The psychological significance of different adolescent perfectionist profiles
AffiliationMelbourne School of Psychological Sciences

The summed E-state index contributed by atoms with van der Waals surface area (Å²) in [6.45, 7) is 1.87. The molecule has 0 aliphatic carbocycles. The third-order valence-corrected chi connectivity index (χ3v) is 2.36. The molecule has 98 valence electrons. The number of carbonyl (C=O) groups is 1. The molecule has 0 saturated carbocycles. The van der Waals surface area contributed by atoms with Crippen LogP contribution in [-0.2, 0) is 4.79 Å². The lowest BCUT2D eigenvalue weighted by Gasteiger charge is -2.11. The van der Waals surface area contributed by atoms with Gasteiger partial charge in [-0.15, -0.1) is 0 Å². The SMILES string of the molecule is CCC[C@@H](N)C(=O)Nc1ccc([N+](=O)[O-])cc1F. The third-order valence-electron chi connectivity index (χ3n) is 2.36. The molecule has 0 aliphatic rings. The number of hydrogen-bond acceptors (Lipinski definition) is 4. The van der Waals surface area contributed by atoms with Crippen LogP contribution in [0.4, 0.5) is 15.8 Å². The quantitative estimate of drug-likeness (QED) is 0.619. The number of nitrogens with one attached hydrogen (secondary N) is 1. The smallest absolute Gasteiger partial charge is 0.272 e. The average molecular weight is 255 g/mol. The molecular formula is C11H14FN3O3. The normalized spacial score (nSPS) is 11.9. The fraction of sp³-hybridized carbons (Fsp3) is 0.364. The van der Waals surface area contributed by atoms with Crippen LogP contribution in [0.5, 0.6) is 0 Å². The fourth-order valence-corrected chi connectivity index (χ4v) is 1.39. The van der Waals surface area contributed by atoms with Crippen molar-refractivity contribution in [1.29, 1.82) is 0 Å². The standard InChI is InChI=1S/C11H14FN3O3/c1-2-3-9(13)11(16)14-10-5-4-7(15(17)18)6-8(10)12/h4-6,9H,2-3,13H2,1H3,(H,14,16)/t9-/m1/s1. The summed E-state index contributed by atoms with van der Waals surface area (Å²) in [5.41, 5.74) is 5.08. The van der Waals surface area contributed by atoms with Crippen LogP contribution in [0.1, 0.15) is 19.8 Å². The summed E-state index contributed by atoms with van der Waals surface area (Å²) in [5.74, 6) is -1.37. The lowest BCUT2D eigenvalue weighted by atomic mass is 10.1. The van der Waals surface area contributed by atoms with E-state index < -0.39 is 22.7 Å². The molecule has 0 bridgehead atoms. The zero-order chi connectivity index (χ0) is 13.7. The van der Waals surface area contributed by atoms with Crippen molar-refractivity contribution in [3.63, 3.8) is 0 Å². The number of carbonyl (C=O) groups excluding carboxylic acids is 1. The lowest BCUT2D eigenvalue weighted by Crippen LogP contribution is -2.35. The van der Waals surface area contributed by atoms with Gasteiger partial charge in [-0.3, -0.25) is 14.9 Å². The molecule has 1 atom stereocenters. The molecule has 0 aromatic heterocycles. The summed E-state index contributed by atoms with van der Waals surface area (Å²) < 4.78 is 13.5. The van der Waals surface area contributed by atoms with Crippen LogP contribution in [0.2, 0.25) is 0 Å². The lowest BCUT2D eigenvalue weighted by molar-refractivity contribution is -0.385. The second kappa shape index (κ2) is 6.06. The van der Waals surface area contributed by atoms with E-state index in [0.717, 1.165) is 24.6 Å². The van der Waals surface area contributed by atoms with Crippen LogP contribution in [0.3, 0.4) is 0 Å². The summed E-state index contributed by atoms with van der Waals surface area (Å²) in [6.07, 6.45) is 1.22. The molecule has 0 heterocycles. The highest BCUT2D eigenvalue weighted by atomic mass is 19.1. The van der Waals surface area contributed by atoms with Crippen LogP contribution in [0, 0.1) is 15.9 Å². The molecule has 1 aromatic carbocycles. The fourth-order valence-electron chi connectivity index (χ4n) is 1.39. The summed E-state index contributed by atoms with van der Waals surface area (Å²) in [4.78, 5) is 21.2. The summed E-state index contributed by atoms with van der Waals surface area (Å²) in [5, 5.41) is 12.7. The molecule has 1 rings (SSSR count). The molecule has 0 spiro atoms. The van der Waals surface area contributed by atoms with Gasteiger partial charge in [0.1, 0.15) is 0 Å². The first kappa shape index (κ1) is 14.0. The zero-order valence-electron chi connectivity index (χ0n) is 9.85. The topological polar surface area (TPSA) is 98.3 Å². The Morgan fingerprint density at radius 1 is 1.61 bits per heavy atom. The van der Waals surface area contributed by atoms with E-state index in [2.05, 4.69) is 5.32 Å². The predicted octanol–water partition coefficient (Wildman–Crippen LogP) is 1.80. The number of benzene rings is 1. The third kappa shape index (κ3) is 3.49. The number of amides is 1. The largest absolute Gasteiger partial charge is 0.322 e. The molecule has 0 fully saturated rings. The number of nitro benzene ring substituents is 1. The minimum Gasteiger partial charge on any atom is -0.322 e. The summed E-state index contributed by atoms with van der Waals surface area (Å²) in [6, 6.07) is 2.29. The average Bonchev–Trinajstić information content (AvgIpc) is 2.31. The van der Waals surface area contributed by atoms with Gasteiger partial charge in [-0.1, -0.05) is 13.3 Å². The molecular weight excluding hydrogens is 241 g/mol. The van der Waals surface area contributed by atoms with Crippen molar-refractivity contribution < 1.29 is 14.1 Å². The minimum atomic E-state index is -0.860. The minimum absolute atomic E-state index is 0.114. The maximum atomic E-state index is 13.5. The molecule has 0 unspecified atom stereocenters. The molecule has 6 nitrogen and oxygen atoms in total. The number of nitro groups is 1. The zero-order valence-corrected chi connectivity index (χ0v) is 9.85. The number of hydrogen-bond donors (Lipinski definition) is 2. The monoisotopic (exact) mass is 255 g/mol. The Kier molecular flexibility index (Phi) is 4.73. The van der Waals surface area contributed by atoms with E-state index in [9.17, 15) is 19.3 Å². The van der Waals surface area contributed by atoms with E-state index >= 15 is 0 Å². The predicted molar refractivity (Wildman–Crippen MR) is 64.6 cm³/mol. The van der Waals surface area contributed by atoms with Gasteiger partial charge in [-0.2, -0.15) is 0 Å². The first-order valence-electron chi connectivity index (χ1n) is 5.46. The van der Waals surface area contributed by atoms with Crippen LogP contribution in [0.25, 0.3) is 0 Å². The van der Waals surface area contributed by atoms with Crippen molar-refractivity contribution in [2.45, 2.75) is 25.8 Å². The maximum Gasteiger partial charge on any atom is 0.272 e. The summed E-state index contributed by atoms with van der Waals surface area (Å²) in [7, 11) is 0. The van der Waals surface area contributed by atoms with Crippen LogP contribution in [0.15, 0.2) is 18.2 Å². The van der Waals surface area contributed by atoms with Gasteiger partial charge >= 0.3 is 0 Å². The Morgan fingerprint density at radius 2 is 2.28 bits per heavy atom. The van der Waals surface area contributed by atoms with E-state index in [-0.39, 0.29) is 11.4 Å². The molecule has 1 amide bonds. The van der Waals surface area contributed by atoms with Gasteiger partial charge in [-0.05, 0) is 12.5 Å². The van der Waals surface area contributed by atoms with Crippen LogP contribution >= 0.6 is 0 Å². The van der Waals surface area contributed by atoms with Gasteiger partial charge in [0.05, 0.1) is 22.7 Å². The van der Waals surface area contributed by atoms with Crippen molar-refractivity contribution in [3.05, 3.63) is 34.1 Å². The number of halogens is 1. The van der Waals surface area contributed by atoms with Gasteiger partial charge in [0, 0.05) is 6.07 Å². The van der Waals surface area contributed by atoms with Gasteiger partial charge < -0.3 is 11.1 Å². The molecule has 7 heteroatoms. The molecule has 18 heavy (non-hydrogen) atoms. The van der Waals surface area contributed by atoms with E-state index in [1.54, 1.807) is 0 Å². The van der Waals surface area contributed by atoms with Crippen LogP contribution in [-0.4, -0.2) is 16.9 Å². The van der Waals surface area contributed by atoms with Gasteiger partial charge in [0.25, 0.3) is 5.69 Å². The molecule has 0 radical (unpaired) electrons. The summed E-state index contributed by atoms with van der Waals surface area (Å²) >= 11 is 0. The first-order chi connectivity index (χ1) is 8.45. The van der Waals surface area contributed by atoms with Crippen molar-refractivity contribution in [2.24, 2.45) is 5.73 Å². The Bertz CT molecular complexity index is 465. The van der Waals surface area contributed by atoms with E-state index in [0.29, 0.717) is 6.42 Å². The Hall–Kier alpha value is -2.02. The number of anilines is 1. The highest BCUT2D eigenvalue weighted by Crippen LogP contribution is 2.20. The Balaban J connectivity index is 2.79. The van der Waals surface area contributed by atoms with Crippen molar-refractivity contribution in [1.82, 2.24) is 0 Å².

Document TypePhD thesis
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© 2018 Dr. Amanda Sironic